With the water mains, water standpipe, steel bridges and sewers in, we have passed through the most expensive five years of city growth we shall ever have.


Every voter should insist that hereafter every cent expended on the city streets should be put into permanent street improvement.


March 1930


Saturday, March 1st, the local Farmers unions of Fremont, Lynn, Lincoln and Sherman met in the Chili M. W. A. hall and organized The Farms’ Cooperative Shipping Association of Chili.  The following directors were elected: Chas. Lindow, W. R. Happe of Fremont, Ray Lindow, Ed Ott of Lynn, Guy Hill of Lincoln and Elmer Horn of Sherman.


From now on, Frank Hemp is going to be wary of neatly dressed gentlemen who wear derby hats and buy boxes of crackers.


Last Thursday, a customer, who looked as though he might have stepped out of a bandbox, parked his car in front of Dangers’ Store and entered the grocery department where Frank inquired of his needs.  The man asked for a 20-cent box of crackers and gave Frank a crisp $10 bill in payment.  After Frank had counted out the change, the customer happened to think that he had 20 cents in his pocket and asked for his $10 back, giving Frank the change in his hand.


Walt Danger, who had his ear next to a crack in the partition between the grocery and dry goods department, had listened in on the deal and was quite sure he smelled a mouse in the vicinity.  By the time he got to Frank, the man and the crackers had disappeared out the front door.  Walt informed Frank that he probably had been skinned out of $5, but Frank was quite sure nothing of the kind had happened.  An examination of the cash register confirmed Walt’s suspicions.  The customer had dexterously slipped out the $5 bill, before he handed the change back to Frank.


Walt suddenly remembered he is a member of the recently organized vigilantes and made a dash for his shiny new rifle.  With the gun primed and loaded, he tip toed out the door in true vigilante fashion, looked up and down the street for the culprit but the scamp had escaped and left no more trail than a spider on a concrete walk.


Frank says he believes the man was a crook.


The first gold radio aerial has arrived in town.  F. W. Balch has strung up a gold aerial wire, one made of 24 carat gold plated wire, just, recently put on the market.  The first program Balch got over the equipment was a Mexican stringed quartet at Mexico City, the longest range he has ever received with his set.  The gold plating is said to prevent the aerial from becoming tarnished and thus increases its sensitiveness to radio impulses.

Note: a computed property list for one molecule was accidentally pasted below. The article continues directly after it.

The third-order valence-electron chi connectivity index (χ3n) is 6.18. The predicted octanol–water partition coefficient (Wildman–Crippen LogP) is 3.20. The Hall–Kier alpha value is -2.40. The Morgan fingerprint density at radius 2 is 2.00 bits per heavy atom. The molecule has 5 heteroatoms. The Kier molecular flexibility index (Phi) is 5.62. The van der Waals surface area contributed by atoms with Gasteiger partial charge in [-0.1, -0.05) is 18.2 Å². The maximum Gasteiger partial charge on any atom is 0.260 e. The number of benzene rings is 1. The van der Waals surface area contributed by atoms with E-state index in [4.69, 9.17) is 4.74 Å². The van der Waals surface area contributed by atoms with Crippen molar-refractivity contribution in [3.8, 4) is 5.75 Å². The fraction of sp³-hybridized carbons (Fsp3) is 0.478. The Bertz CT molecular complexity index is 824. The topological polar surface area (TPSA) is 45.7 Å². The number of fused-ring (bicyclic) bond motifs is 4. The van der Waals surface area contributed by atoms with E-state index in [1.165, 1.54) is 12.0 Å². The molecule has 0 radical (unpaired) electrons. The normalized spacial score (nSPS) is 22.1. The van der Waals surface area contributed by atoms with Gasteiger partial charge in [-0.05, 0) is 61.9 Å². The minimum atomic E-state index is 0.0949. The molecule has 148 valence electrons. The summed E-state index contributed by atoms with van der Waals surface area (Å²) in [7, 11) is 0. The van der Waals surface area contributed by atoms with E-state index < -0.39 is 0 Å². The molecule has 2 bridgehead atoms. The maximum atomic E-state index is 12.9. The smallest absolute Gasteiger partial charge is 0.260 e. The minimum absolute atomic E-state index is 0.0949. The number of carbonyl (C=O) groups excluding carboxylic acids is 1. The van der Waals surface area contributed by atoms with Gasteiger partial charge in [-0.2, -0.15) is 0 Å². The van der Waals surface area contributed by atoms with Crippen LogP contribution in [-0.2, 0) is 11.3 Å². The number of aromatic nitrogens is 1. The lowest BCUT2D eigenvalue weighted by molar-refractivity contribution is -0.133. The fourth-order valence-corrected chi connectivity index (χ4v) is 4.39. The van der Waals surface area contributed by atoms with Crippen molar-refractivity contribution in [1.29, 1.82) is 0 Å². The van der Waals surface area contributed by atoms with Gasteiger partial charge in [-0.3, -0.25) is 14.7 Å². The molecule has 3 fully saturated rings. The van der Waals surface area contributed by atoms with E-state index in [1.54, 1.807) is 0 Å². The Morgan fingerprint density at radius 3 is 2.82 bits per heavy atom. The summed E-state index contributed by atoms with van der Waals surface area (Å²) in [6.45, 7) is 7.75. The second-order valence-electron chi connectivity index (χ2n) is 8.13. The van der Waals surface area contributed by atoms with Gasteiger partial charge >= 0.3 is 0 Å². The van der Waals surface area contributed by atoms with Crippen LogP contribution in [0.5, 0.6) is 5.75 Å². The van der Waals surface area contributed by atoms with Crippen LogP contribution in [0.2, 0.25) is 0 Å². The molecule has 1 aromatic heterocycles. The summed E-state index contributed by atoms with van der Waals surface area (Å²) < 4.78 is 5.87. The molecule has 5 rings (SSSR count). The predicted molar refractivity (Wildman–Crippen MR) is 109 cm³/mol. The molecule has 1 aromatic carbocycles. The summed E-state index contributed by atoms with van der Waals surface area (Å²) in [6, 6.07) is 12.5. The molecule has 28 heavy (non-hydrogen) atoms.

The Tibbett Ice and Fuel Co. have filled a large order for ice from ice dealers of Marshfield.  The mild winter prevented the Marshfield ice harvesters from getting a full crop, their storage pond being too small in area.  After the first crop was cut, mild weather prevented the formation of a second layer of ice of sufficient thickness for storage.


The Tibbett Ice and Fuel Co. completed its shipment of ice to Marshfield, Thursday, getting out 48 carloads in all, cut and hauled directly from the pond to the cars.


If this notice appeals to you and a tabby has kittens born between March 15th and May 15th, you will bestow a favor by notifying me, giving the approximate date of birth of kittens.  I will make a note of this and should I be in need of a foster mother for fox pups and your cat’s lactation stage is nearest the requirements, I will gladly pay $5.00 for your tabby cat.  Robert R. Quinnell, Neillsville Route 6


This community was deeply shocked Sunday afternoon when it became known that Alfred Stelloh, 17 years old, had been killed and his brother Frank, 21, fatally injured when their airplane crashed on the C. G. Frantz farm, southeast of Neillsville.


Frank had purchased a damaged plane, last fall, from Durward Schwarze of Greenwood.  Last week, he made a deal with Mr. Damrow, of Marshfield, turning in the damaged airplane for the American Eagle plane.


Sunday morning, Irvin Feirn, of this city, drove Frank to Marshfield where the plane was being kept.  Frank flew the plane back, landing on the Fairgrounds.  After several trips aloft in which Feirn and Carl Roder were passengers, Frank and his brother took off, headed southeast.  A few minutes later, spectators at the field saw the plane at an altitude of about 800 feet go into a sharp bank at which time it was believed the motor stopped and the craft nosed over into a spin.


Several who saw the plane diving asserted it made between four and five turns before it struck the ground.  Feirn jumped into his automobile as soon as he saw the ship go into the spin and was the first person to reach the ship.  Conrad and Robert Frantz, who had been watching the plane from Conrad’s farm, started immediately for the scene of the accident after calling Neillsville for medical help.